Geography of Luxembourg

Geography of Luxembourg
Towns and rivers in Luxembourg

Luxembourg is a small country located in the Low Countries, part of North-West Europe It borders Belgium (148 kilometres) to the west and north, France (73 km) to the south, and Germany (138 km) to the east. Luxembourg is landlocked, separated from the North Sea by Belgium.

The topography of the country is divided very clearly between the hilly Oesling of the northern third of the Grand Duchy and the flat Gutland, which occupies the southern two-thirds. The country's longest river is the Sauer, which is a tributary of the Moselle, the basin of which includes almost all of Luxembourg's area. Other major rivers include the Alzette in the south and the Wiltz in the north.

The capital, and by far the largest city, is Luxembourg City, which is located in the Gutland, as are most of the country's main population centres, including Esch-sur-Alzette, Dudelange, and Differdange. Besides Luxembourg City, the other main towns are primarily located in the southern Red Lands region, which lines the border between Luxembourg and France to the south.


Physical geography


A map of Luxembourg's relief clearly illustrates the dichotomy between the hilly Oesling in the north and the southern Gutland.

Despite its small size, Luxembourg has a varied topography, with two main features to its landscape. The northern section of the country is formed by part of the plateau of the Ardennes, where the mountain heights range from 1,500 to almost 2,000 feet (460–610 m) high. The rest of the country is made up of undulating countryside with broad valleys. The capital, Luxembourg City, is located in the southern part of the country.

Green heart of Europe

The most prominent landmark, the high plateau of the Ardennes in the north, took millions of years to carve. At its highest point, it reaches a height of 1,834 feet (559 m). Commonly known as the Oesling, the Ardennes region covers 325 square miles (840 km2), about 32% of the entire country. Rugged scenery predominates because river erosion over thousands of years has left a varied, low mountain landscape, densely covered with vegetation, sometimes with considerable variations in height. These differences in relief, together with stretches of water interspersed with forests, fields, and pastures are the main features that make the landscape so distinctive. Typical of this high area, however, is the infertile soil and poor drainage resulting in numerous peat bogs, which were once exploited as fuel. These factors, combined with heavy rainfall and frost, made this an inhospitable environment for the first settlers.

Even today, the living conditions in such an environment are not particularly favourable. Nevertheless, some 7,800 people make a living of the land through either forestry, small-scale farming, or environment work. Because the soil is so difficult to cultivate, most of the land is used for cattle pasture. The Ardennes region also includes the Upper Sûre National Park, an important conservation area and a hiker's retreat.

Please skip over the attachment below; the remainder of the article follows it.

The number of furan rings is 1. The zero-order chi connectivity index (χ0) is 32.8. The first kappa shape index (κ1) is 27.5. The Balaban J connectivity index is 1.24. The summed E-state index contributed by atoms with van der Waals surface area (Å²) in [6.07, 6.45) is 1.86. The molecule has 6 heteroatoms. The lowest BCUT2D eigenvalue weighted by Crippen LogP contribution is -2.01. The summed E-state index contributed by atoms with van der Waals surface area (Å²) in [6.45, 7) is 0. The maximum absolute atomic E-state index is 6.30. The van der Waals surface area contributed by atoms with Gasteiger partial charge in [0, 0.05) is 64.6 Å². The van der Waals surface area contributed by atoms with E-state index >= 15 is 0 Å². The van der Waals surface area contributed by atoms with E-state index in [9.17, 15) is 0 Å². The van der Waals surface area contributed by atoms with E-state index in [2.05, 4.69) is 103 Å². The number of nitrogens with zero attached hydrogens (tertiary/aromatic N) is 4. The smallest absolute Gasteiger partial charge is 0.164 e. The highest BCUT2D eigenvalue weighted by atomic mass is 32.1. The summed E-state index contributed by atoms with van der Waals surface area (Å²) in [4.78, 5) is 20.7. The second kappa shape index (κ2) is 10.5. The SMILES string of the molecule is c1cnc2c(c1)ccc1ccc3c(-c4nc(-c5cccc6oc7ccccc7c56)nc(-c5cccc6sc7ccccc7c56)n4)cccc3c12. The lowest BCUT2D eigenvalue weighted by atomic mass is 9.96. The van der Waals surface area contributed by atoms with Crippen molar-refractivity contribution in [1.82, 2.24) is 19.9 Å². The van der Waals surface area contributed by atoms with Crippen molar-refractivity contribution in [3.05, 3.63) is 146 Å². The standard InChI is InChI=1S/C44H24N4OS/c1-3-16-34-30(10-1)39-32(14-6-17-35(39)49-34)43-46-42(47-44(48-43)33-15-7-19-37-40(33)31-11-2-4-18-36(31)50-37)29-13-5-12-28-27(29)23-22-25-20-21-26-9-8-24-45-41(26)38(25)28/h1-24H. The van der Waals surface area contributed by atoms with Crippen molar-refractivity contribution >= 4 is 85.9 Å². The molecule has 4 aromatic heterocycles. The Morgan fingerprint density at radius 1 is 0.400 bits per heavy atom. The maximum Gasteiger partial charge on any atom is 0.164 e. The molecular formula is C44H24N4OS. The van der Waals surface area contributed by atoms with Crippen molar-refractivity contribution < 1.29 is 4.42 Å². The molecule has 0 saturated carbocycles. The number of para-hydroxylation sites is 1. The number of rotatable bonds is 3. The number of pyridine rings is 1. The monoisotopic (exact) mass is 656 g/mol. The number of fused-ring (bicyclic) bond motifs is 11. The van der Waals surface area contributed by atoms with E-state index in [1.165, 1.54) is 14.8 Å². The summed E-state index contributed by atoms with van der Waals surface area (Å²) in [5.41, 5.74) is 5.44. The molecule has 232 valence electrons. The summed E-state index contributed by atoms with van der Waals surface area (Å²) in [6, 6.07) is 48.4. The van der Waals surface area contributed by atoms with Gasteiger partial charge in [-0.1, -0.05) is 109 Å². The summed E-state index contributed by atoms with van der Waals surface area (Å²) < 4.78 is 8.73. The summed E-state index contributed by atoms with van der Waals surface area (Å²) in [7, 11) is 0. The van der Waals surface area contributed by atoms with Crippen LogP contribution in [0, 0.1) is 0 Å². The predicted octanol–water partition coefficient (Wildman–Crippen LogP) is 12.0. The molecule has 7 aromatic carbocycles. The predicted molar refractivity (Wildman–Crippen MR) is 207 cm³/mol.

South of the Sûre River, the country is known as the Gutland. The region covers slightly over two-thirds of the country.

The terrain gently rises and falls with an average height of 700 feet (200 m). Agriculture is the main activity as term Gutland arises from the fertile soil and warm, dry summers experienced is this part of the Duchy compared to the Oesling region.

As a result, vegetables and fruit, such as strawberries, apples, plums, and cherries, are grown in large quantities. River erosion in this area has created deep gorges and caves, resulting in some spectacular scenery.

In the extreme south of the country lies "the land of the red rocks"- a reference to the deposits of minerals found here. Rich in iron ore, the district has been a mining and heavy industrial region since Roman if not earlier times and stretches for over 12 miles (19 km). The tall chimneys of the iron and steel works are typical landmarks of the industrial south. To the east lies the grape-growing valley of the Moselle. Numerous villages nestle in the deep valleys and behind the vineyards along the river banks. Most villages have at least one winery. Also in the east is the "Little Switzerland" area, characterized by wooded glens and ravines in unusual rock formations.

Rivers and lakes

Luxembourg has a number of minor rivers, such as the Eisch, the Alzette, and the Pétrusse, but the main river is the Moselle with its tributaries-the Sûre and the Our. Together, their courses serve as a natural boundary between Luxembourg and Germany. Along their banks, many of the country's medieval castles can be found.